The Broadcast Bridge: Is there a way for a small local broadcaster — focused on a single community as in the old days — to utilize ATSC 3.0 in a way that can be financially successful?
Mike Chapman: I see a collective forming around smaller broadcasters where they pool their efforts and resources so they can take advantage of 3.0 technology in a cost efficient and steered manner. That is a new model that we will begin to see emerge. It will allow smaller TV station operators to succeed in their local communities.
The Broadcast Bridge: Yet, you also see new companies emerging from scratch to take advantage of 3.0 technology?
Mike Chapman: Absolutely. When you think about what 3.0 offers — like data collection and new forms of advertising — these are not core capabilities possessed today by even larger media companies. I see a set of companies emerging that will provide these services to broadcasters of varying sizes.
One of the things that’s going to be difficult for small companies is how to take advantage of the technology without shouldering all of the investment. So I believe you will see new entities who will begin to offer a variety of managed services across multiple smaller broadcasters.
A New Digital Media Ecosystem - Accenture
The Broadcast Bridge: How do you see the lack of backward compatibility of the technology influencing adoption of ATSC 3.0?
Mike Chapman: That’s a question that is asked by our clients as well. We’ve had the HDTV standard in place for over a decade now and it has served us well. Now when we look at the cost of devices — especially television sets and mobile tablets — the prices have come down substantially. It is a lot more palatable from a consumer perspective to purchase viewing devices now versus when HDTV first hit the market and TV sets cost over $1,000 for the basic models.
We are in a different paradigm now from a consumer device perspective. Backwards compatibility has become less of an issue. Some folks won’t have the means to get involved with 3.0 and that’s a question that I know a lot of providers are considering. But I think that number is smaller than when we went through the last transition in broadcasting.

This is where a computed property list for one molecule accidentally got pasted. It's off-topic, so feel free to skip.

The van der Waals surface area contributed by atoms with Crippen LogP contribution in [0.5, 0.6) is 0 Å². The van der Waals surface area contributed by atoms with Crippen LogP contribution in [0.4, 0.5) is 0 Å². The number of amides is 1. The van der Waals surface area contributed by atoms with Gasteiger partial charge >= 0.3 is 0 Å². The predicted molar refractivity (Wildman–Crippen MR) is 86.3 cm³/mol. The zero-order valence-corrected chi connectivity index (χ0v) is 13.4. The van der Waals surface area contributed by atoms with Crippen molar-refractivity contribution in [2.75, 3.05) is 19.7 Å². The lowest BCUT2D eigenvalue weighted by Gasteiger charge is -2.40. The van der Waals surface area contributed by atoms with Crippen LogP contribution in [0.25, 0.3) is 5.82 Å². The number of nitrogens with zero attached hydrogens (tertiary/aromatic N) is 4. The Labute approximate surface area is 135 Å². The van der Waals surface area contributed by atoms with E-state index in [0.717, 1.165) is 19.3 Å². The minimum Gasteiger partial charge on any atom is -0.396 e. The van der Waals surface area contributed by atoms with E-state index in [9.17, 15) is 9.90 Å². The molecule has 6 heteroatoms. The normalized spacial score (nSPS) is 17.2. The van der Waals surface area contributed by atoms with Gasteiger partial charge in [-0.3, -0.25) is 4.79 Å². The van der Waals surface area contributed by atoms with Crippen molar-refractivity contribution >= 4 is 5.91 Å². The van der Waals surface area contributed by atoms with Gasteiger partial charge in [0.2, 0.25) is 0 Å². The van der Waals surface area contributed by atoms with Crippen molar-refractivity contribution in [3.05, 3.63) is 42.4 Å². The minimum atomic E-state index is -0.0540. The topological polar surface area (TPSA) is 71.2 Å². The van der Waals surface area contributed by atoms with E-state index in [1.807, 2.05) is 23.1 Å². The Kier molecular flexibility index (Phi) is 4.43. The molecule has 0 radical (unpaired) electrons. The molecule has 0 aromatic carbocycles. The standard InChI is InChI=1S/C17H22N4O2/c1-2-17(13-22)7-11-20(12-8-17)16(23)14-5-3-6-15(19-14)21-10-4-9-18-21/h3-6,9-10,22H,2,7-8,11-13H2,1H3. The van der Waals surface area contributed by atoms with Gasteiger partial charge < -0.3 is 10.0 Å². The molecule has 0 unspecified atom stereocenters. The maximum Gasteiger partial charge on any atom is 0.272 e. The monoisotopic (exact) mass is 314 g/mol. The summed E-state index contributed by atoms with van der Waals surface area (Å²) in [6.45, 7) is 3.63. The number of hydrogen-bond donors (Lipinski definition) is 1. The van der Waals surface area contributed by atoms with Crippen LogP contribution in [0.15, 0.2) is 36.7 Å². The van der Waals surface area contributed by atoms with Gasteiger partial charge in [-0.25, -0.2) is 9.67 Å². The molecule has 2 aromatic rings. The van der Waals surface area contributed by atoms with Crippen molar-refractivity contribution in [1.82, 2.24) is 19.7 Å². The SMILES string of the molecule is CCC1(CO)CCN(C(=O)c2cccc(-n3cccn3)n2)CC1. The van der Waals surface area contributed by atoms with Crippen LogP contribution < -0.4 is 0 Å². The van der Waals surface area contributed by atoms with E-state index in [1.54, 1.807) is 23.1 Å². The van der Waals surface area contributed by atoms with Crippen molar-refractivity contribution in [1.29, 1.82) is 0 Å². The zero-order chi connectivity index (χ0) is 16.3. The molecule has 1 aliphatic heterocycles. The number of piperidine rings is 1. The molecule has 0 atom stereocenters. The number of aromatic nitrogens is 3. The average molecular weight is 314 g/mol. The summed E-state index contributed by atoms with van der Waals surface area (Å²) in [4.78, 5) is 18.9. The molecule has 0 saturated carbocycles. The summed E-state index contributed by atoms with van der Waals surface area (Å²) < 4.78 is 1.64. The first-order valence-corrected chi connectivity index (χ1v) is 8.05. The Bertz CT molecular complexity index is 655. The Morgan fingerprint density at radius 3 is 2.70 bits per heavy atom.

The Broadcast Bridge: Do you have any predictions on how long it will take from the time of adoption of ATSC 3.0 until it starts to have an impact in the marketplace?
Mike Chapman: If the larger broadcasting groups move aggressively, as I think they will, I could see us beginning to get some traction within two to three years. Some smaller and fringe stations would not be onboard. Within five years, I think we’d have 80 to 90 percent of the U.S. population on board.
For 3.0 to work, it is predicated on mass adoption. Not only by the broadcasters, but the consumer electronics manufacturers and the service providers. All of these entities need to come together for 3.0 to be successful in the marketplace.
Everything I’m seeing suggests that is starting to happen. The majors that I work with are behind it. Like every industry, there are those who want to take a wait and see stance. But I will tell you the players I deal with want to get ahead and are seeking ways to monetize ATSC 3.0.
Related Editorial Content
Although there continues to be some debate about whether the industry as a whole will embrace a next-generation television broadcast standard, dubbed ATSC 3.0, due to a number of technical and financial hardship hurdles (for both broadcasters and the consumer), several…
In the months ahead, OTA television station owners face some momentous decisions. Fast-changing technology will force them to either sell their spectrum in upcoming FCC auctions or rebuild their technological and business infrastructures to operate in a highly competitive Internet-centric…
The current digital terrestrial broadcast system, now referred to as ATSC 1.0, has been around for more than 20 years. Although it has seen widespread use and success, technologies and viewer expectations have changed dramatically since the standard was created.